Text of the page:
Without question, the 70′s/early 80′s are back. This car, an early 1980′s Oldsmobile Cutlass, seen on a recent Saturday, morning confirms it.
Gorgeous flowers from the Dane County Farmer’s Market.
A few restaurants that are worth the trip:
This email is floating around: ordering pizza in 2015. Let’s hope it never comes to this. (You should support the Electronic Frontier Foundation)
The 2004 Mad City Marathon….. was wet:
I summarized the event via a Quicktime Movie with 250+ images and the music of Sigur Ros… (28MB) Well worth it!
I’ve written a bit about Madison’s air service. Marv Balousek writes today about Madison “leaking” passengers to Milwaukee and Chicago. Leaking means passengers driving to other airports in an effort to obain lower fares. Airport Director Brad Livingston cited one example, Orlando:
115,142 people flew to Orlando, Fla., last year from the Dane County Airport’s market area, just 59,024 or 51.3 percent flew from the Madison airport. Orlando was the airport’s most popular destination.
This is not a big surprise. Visit to travelocity.com and search a number of city pairs from Madison to Orlando, Austin, San Francisco, Boise, Denver and other major markets.
In some cases, fares are attractive from Madison, others they are not. (Madison to Minneapolis is a great example): on June 2, 2004 a typical business roundtrip (fly up at 7:00a.m. and return around 6:00p.m.> Northwest has a nonstop fare of $403 plus taxes and fees. Interestingly, on the same day, Southwest flies from Dallas to Houston (a similar distance) for a roundtrip fare of $197.20 (planning ahead will save money).
There are a couple of reasons for this discrepency: Northwest has no competition on Madison-Minneapolis flights; while Southwest does from Dallas to Houston. There’s also a philosophical difference between Northwest’s business approach (charge the highest prices possible) and Southwest’s (let’s grow traffic by charging low, friendly fares).
Finally, the only time major airlines reduce fares and increase frequency is when they are faced with low fare competition.
Southwest is the only game changer for Madison…
The son of a Milwaukee plumber, Rev. Reginald Foster has devoted his lift to saving Latin from extinction, says Clifford Levy from Vatican City.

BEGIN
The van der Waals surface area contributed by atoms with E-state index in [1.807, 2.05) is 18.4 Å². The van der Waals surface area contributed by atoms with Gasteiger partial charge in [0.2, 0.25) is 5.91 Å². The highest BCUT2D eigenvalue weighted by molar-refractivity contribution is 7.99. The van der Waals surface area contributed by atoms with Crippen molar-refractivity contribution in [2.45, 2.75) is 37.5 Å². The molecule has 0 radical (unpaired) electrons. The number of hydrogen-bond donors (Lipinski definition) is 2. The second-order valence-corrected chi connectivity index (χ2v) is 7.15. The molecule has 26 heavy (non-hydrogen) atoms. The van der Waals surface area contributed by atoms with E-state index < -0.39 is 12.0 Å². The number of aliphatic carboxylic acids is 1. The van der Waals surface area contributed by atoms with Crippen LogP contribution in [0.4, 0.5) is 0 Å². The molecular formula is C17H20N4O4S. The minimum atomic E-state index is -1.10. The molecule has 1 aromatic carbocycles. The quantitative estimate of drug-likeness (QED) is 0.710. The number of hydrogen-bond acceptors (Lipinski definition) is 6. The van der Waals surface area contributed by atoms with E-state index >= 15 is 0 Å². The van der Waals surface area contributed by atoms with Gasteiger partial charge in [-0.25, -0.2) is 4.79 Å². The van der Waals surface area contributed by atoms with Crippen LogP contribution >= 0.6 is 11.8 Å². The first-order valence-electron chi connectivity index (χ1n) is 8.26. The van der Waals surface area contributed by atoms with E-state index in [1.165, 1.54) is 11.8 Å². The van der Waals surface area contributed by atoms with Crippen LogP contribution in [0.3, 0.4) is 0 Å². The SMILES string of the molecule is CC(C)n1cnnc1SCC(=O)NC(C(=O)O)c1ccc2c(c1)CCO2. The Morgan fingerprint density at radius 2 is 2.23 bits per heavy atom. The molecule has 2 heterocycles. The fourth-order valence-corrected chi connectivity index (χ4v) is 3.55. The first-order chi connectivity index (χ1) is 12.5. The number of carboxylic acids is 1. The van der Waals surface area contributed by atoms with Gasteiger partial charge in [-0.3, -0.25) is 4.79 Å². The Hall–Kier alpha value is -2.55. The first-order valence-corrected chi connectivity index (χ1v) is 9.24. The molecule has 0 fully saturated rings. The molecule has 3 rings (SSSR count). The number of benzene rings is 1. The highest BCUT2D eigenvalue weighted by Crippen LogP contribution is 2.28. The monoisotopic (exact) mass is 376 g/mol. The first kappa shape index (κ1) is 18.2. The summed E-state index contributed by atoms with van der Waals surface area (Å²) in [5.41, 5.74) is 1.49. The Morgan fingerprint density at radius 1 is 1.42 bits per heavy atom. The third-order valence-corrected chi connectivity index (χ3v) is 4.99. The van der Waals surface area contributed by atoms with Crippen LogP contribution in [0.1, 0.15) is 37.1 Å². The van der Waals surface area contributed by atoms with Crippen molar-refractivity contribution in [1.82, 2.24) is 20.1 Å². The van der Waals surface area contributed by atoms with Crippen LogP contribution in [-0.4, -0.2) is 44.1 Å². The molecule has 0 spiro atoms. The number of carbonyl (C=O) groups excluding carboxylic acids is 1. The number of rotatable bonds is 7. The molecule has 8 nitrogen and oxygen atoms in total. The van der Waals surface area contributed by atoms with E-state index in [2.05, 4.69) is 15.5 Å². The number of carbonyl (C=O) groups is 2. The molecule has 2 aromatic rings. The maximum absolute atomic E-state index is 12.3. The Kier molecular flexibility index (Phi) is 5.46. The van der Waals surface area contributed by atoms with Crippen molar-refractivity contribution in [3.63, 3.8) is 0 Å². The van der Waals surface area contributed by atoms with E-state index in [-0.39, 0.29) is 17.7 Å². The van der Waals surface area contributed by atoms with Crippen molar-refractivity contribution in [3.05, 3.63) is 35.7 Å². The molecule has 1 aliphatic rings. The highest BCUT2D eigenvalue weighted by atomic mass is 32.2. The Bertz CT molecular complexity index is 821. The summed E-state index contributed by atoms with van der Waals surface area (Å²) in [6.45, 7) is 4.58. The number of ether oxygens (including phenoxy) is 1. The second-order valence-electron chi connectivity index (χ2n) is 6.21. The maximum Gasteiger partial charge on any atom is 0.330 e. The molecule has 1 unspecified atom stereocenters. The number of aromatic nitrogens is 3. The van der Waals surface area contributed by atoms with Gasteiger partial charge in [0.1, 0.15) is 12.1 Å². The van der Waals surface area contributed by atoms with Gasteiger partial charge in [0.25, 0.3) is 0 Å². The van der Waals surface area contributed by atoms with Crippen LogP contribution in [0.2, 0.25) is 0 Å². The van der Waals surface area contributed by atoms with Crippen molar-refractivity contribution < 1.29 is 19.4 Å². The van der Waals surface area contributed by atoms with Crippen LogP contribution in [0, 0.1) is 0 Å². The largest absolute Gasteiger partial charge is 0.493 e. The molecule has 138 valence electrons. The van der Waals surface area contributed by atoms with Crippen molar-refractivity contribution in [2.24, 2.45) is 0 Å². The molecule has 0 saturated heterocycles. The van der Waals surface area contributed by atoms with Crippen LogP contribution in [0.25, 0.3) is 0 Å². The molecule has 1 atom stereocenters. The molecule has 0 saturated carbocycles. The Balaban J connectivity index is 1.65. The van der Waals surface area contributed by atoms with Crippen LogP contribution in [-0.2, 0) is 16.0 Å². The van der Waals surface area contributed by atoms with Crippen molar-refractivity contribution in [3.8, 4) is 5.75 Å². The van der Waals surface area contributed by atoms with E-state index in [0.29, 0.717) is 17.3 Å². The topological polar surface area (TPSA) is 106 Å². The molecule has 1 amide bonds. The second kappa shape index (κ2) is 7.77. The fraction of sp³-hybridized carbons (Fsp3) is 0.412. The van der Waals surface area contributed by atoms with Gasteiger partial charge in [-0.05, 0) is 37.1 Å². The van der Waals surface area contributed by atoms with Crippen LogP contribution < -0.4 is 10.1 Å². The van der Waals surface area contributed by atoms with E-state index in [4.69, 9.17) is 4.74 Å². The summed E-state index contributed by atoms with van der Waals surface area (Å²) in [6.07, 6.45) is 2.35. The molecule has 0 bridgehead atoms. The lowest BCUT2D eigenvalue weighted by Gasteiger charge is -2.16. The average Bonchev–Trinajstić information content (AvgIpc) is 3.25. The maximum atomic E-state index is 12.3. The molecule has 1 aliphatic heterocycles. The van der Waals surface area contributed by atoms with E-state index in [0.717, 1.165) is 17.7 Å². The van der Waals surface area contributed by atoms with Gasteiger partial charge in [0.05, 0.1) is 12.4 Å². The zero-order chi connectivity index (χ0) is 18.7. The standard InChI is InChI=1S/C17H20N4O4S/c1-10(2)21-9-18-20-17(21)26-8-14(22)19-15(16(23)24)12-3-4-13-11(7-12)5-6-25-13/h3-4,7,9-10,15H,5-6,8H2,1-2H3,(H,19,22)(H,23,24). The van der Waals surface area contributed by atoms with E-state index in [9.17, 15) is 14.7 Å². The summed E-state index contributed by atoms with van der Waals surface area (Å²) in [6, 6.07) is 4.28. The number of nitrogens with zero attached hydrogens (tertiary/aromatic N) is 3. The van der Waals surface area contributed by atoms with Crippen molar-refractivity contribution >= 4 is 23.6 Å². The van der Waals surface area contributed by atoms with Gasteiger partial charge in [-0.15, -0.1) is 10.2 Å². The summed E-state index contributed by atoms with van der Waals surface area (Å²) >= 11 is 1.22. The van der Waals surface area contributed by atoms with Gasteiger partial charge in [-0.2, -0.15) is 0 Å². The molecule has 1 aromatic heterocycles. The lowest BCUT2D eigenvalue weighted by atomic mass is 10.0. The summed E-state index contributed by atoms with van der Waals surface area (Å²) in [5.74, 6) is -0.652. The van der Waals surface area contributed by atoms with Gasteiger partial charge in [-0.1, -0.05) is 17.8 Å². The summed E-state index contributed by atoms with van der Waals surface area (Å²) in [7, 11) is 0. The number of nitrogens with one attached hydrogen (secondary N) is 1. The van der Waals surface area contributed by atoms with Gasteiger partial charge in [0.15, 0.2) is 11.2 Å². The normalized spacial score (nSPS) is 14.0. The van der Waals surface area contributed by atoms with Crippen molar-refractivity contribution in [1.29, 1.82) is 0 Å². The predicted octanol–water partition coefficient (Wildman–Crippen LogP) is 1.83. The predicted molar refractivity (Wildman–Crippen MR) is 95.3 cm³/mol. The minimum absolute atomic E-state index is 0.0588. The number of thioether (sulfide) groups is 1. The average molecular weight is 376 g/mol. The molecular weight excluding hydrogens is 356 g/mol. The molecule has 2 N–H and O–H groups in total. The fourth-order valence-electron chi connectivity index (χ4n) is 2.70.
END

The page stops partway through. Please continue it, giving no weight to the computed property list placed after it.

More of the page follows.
A quite extraordinary site: Virtual Parks, has just published a list of full screen Quicktime VR Panoramas.
A sailboat makes its way along Lake Michigan on Friday in this aerial photo from Chopper Four with power zoom. The discolored water extended past the breakwater; the contents are unknown.
Mary Rohde & Steve Schultze write about the Milwaukee Metro Sewage District’s massive sewage dumping this past week:
The sewerage district dumped an unprecedented 4.6 billion gallons of raw sewage this month – exceeding any annual dumping tally since the deep tunnel system opened in late 1993.
To visualize how much sewage was dumped by the district, consider these calculations: The 4.6 billion gallons would fill Miller Park 15 times over, from its base to its retractable roof. The sewage spill would also fill the U.S. Bank office tower on the lakefront 41 times.
“That’s more than any sewage treatment system in the country could handle,” said Kevin Shafer, the district’s executive director. The dumping “is something we have to do if we want to minimize and prevent basement backups,” he said.
Background: Google | Teoma | Yahoo | Alltheweb
The Lake Michigan Federation has a useful web site on the impact of raw sewage dumping.
Aaron Nathans writes about Port Washington’s Allen Edmonds Shoe Company, and their ongoing efforts to continue making shoes, competitively, in Wisconsin (rather than China):
The rumble, hum and clack of the Allen-Edmonds shoe factory went quiet in late December. Many of the machines that helped workers pack insoles, trim the leather and buff the finished men’s dress shoes were gone by New Year’s Day.
But John Stollenwerk, the president of the company, was not preparing to send his operations overseas. Instead, Mr. Stollenwerk gambled on staying put and reconfiguring his factory floor, which reopened on Jan. 5, with a new manufacturing method that could increase production and cut down on mistakes. The moves required an investment of $1 million, or 1.1 percent of the company’s 2003 sales.
Mr. Stollenwerk is resisting a tide that has decimated the American shoe manufacturing industry: About 98.5 percent of shoes sold in the United States are now made abroad, according to the American Apparel and Footwear Association, which is based in Arlington, Va.